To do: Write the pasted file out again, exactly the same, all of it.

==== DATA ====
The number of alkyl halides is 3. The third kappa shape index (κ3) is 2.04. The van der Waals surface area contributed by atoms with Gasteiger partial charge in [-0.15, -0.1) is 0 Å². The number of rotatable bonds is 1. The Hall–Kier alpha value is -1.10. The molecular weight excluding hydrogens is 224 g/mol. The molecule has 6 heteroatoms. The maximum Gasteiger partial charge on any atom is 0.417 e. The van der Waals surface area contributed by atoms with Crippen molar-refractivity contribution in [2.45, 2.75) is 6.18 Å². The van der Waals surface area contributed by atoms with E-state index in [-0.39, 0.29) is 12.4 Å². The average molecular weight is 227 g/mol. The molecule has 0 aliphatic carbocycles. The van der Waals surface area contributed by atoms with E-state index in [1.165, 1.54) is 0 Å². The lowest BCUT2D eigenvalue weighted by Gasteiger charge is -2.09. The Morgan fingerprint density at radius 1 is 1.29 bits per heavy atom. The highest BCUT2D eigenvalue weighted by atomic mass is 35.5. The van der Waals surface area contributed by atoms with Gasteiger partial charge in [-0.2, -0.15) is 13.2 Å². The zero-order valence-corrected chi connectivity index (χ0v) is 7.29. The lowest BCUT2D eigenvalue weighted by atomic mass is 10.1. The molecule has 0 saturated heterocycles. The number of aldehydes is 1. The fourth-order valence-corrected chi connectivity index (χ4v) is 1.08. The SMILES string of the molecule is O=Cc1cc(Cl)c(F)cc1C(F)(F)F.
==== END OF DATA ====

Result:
The number of alkyl halides is 3. The third kappa shape index (κ3) is 2.04. The van der Waals surface area contributed by atoms with Gasteiger partial charge in [-0.15, -0.1) is 0 Å². The number of rotatable bonds is 1. The Hall–Kier alpha value is -1.10. The molecular weight excluding hydrogens is 224 g/mol. The molecule has 6 heteroatoms. The maximum Gasteiger partial charge on any atom is 0.417 e. The van der Waals surface area contributed by atoms with Crippen molar-refractivity contribution in [2.45, 2.75) is 6.18 Å². The van der Waals surface area contributed by atoms with E-state index in [-0.39, 0.29) is 12.4 Å². The average molecular weight is 227 g/mol. The molecule has 0 aliphatic carbocycles. The van der Waals surface area contributed by atoms with E-state index in [1.165, 1.54) is 0 Å². The lowest BCUT2D eigenvalue weighted by Gasteiger charge is -2.09. The Morgan fingerprint density at radius 1 is 1.29 bits per heavy atom. The highest BCUT2D eigenvalue weighted by atomic mass is 35.5. The van der Waals surface area contributed by atoms with Gasteiger partial charge in [-0.2, -0.15) is 13.2 Å². The zero-order valence-corrected chi connectivity index (χ0v) is 7.29. The lowest BCUT2D eigenvalue weighted by atomic mass is 10.1. The molecule has 0 saturated heterocycles. The number of aldehydes is 1. The fourth-order valence-corrected chi connectivity index (χ4v) is 1.08. The SMILES string of the molecule is O=Cc1cc(Cl)c(F)cc1C(F)(F)F.